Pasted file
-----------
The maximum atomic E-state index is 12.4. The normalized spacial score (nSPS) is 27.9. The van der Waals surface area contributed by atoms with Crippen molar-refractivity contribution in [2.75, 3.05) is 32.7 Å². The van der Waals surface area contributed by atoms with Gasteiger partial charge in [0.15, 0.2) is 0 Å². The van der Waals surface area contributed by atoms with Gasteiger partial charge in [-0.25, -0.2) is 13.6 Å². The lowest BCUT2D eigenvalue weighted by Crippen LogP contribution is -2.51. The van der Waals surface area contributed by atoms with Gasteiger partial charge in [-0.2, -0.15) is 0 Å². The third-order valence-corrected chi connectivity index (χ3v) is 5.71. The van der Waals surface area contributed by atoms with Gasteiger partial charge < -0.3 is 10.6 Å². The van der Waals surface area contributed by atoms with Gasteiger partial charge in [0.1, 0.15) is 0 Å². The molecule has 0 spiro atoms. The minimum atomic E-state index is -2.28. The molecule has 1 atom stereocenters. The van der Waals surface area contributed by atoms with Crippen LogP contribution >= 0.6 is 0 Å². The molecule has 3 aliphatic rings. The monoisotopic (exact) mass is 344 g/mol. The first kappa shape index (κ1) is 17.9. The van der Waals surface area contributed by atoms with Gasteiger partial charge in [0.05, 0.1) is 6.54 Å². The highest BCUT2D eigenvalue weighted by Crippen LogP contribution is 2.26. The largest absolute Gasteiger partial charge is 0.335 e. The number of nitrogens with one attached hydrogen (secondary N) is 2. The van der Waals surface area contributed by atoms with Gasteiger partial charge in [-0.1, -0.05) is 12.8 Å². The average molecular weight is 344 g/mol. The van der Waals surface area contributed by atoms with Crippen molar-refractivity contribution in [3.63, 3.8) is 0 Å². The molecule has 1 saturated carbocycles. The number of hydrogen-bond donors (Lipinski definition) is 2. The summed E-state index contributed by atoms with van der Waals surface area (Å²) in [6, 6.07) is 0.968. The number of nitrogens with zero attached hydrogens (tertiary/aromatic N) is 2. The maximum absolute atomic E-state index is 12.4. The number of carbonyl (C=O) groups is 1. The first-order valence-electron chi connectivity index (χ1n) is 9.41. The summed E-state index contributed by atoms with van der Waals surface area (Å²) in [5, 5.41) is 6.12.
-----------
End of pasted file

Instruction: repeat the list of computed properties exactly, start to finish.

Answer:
The maximum atomic E-state index is 12.4. The normalized spacial score (nSPS) is 27.9. The van der Waals surface area contributed by atoms with Crippen molar-refractivity contribution in [2.75, 3.05) is 32.7 Å². The van der Waals surface area contributed by atoms with Gasteiger partial charge in [0.15, 0.2) is 0 Å². The van der Waals surface area contributed by atoms with Gasteiger partial charge in [-0.25, -0.2) is 13.6 Å². The lowest BCUT2D eigenvalue weighted by Crippen LogP contribution is -2.51. The van der Waals surface area contributed by atoms with Gasteiger partial charge in [-0.2, -0.15) is 0 Å². The third-order valence-corrected chi connectivity index (χ3v) is 5.71. The van der Waals surface area contributed by atoms with Gasteiger partial charge < -0.3 is 10.6 Å². The van der Waals surface area contributed by atoms with Gasteiger partial charge in [0.1, 0.15) is 0 Å². The molecule has 0 spiro atoms. The minimum atomic E-state index is -2.28. The molecule has 1 atom stereocenters. The van der Waals surface area contributed by atoms with Crippen LogP contribution >= 0.6 is 0 Å². The molecule has 3 aliphatic rings. The monoisotopic (exact) mass is 344 g/mol. The first kappa shape index (κ1) is 17.9. The van der Waals surface area contributed by atoms with Gasteiger partial charge in [0.05, 0.1) is 6.54 Å². The highest BCUT2D eigenvalue weighted by Crippen LogP contribution is 2.26. The largest absolute Gasteiger partial charge is 0.335 e. The number of nitrogens with one attached hydrogen (secondary N) is 2. The van der Waals surface area contributed by atoms with Gasteiger partial charge in [-0.1, -0.05) is 12.8 Å². The average molecular weight is 344 g/mol. The van der Waals surface area contributed by atoms with Crippen molar-refractivity contribution in [3.63, 3.8) is 0 Å². The molecule has 1 saturated carbocycles. The number of hydrogen-bond donors (Lipinski definition) is 2. The summed E-state index contributed by atoms with van der Waals surface area (Å²) in [6, 6.07) is 0.968. The number of nitrogens with zero attached hydrogens (tertiary/aromatic N) is 2. The maximum absolute atomic E-state index is 12.4. The number of carbonyl (C=O) groups is 1. The first-order valence-electron chi connectivity index (χ1n) is 9.41. The summed E-state index contributed by atoms with van der Waals surface area (Å²) in [5, 5.41) is 6.12.